Despite Adam’s infectious enthusiasm and commitment, getting members of St. Cloud’s Somali community to consider seeking mental health care has been tough.

“It wasn’t easy at the beginning,” he admitted. “Mental health is highly stigmatized in refugee communities. People tend to avoid the topic.”

Adam had only worked at CentraCare for a short time when he went to a meeting attended by a group of Somali elders. When it was his turn to speak, he brought up the idea of seeking professional help for mental health concerns, especially for the trauma that is often a byproduct of the refugee experience.

Kahin Adam, far right, accepting his Outstanding Refugee Award.
Minnesota DHS
Kahin Adam, far right, accepting his Outstanding Refugee Award.
“As soon as I started talking about mental health, people there said to me, ‘We are not interested in talking about this.’”

Adam expected resistance, but this response left him flabbergasted.

“I’m like, ‘Oh my God. What should I do now?’” he recalled. He asked to come back to the group’s next meeting, and tried a different approach: “I tried not to use the words ‘mental health’ or ‘mental illness’ or ‘trauma.’ Instead I started asking them questions, like, ‘How do you feel during the day?’ ‘Do you feel sad?’ Then, they started saying things like, ‘I can’t sleep.’ ‘I’m always tired.’ ‘I’m always sad.’ ‘I cry easily.’ ‘I have nightmares.’ I listened to them and then I said, ‘I know what you’re talking about. I’ve felt the same way.’”

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After that shared experience was established, Adam worked to encourage participants to consider meeting with him in person. “I said, ‘If anyone wants to meet one-on-one, you can always come and talk to me,” There were no takers.

Adam came back to the group’s next meeting and tried a different approach: “I started talking to them about stress management and emotional regulation. I shared some tips and techniques. Some people came up to me later and said, ‘Can I come to your office and have one-on-one therapy?’”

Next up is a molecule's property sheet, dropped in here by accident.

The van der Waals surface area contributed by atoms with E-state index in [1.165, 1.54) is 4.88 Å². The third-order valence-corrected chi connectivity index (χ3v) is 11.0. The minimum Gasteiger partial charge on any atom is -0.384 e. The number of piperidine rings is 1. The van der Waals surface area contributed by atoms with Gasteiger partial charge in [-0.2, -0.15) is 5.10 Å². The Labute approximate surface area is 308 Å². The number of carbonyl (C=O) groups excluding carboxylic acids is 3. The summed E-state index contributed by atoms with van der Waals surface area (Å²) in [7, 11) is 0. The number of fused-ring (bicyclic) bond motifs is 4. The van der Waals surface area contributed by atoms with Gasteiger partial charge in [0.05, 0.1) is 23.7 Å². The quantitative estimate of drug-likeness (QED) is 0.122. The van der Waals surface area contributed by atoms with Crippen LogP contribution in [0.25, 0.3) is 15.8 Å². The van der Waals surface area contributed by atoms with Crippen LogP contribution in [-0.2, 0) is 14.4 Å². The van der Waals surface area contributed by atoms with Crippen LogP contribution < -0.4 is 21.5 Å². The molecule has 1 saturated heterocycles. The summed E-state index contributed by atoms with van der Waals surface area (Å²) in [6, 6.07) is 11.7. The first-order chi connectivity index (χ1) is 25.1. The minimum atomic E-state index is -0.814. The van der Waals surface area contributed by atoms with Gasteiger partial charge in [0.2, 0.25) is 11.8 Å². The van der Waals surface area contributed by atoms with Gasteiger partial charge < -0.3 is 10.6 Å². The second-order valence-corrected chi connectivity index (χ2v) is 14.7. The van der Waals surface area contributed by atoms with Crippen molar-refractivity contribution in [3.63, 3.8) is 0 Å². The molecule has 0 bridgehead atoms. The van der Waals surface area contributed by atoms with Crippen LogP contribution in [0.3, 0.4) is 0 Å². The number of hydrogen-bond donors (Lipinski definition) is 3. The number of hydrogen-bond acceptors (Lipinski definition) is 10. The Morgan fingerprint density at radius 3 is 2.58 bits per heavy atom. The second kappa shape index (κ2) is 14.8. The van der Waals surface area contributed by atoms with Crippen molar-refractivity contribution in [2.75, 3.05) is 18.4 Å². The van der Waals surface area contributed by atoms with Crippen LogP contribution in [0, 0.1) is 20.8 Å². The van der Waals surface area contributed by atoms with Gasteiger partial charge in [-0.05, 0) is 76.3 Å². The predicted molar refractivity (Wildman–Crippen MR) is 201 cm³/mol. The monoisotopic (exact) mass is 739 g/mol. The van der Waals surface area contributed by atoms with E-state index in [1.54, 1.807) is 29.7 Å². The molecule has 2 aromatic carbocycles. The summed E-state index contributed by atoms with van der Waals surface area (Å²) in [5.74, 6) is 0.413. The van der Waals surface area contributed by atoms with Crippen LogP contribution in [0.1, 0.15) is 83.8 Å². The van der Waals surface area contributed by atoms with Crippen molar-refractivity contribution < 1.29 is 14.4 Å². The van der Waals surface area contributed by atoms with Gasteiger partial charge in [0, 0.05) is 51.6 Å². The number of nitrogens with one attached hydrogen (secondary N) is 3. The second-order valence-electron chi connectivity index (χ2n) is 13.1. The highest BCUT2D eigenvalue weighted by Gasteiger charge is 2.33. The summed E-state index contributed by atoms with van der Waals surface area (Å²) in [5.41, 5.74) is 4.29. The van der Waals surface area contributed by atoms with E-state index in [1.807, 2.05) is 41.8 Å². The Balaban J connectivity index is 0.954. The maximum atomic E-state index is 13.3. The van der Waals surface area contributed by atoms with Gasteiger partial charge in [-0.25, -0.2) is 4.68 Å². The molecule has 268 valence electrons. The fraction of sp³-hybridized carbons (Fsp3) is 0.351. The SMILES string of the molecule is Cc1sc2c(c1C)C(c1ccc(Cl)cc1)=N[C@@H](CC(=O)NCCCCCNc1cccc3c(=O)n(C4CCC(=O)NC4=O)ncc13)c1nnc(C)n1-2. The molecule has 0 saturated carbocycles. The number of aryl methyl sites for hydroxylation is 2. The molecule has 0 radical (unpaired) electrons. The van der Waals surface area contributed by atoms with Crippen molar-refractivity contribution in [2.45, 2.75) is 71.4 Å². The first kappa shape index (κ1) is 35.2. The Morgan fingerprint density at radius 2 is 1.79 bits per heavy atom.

Adam said he understands people’s reluctance around seeking help for their mental health. In Somalia, mental health treatment is rare, and the idea of asking someone to help work through your internal struggles feels foreign and even dangerous. “Most of the time, in Somalia, when people are mentally ill, they go to the imam, to the mosque or to traditional healers,” Adam said. “The Western way of treating mental health is not something they are familiar with.”

The fact that Adam is willing to take the time needed to gain trust, that he has lived through similar refugee experiences, helps community members feel more comfortable coming to him for aid. He thinks he’s made significant progress in the short time he’s been in St. Cloud.

“I’m in a place where I have a trust in the community and the community trusts me,” Adam said.

Hani Jacobson
Hani Jacobson
Hani Jacobson is a community health and wellness nurse at CentraCare. She works closely with Adam on the Feeling Good MN initiative, and had heard good things about his work at CVT before that. A Somali refugee herself, she believes that Adam’s personal experience fleeing his home country and living around the world helps build trust among people who often feel suspicious of the traditional Western approach to care.

“Being a nurse, I’ve seen cases where some of our therapists didn’t know what to do when they worked with a patient who’s a refugee,” she said. “They can struggle to communicate, and even get things wrong.”

Adam’s innate understanding of cultural mores and his ability to speak Somali and Arabic gives him a leg up in the community, she added. “Kahin has experienced war and trauma himself. He has that cultural and language background and that personal experience. It puts him at an advantage to be able to really help people.”

When Pam Beckering, CentraCare’s trauma-informed care program manager, met Adam during a meeting at CVT, she knew she wanted him to come and work for her one day. “I needed to find people who had different skill sets, who could meet all of the different pieces I needed to successfully work in this community,” she said. “Kahin had the background and interest. I thought he would be perfect.”

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Eventually, Beckering was able to lure Adam to CentraCare. She created a position for him, and let him define his responsibilities.

“I hired Kahin to do what he thought was best because he knows the community and had to develop those relationships,” she said. “He is able to just really approach mental health in a way that is nonthreatening, that meets cultural expectations. Kahin has done it all on his own. I created a job description, but he made the job.”

Pam Beckering
Pam Beckering
One program Adam and Jacobson have established is a regular series of community teas, where members of the Somali community gather to talk about issues that are important to them. Often mental health is a topic at the meeting, but Adam and Jacobson take care to let the conversations develop organically, to let participants make their way to the subject on their own. The two have also completed mental health first aid training certification training courses. They are now helping other community members get their certifications as well.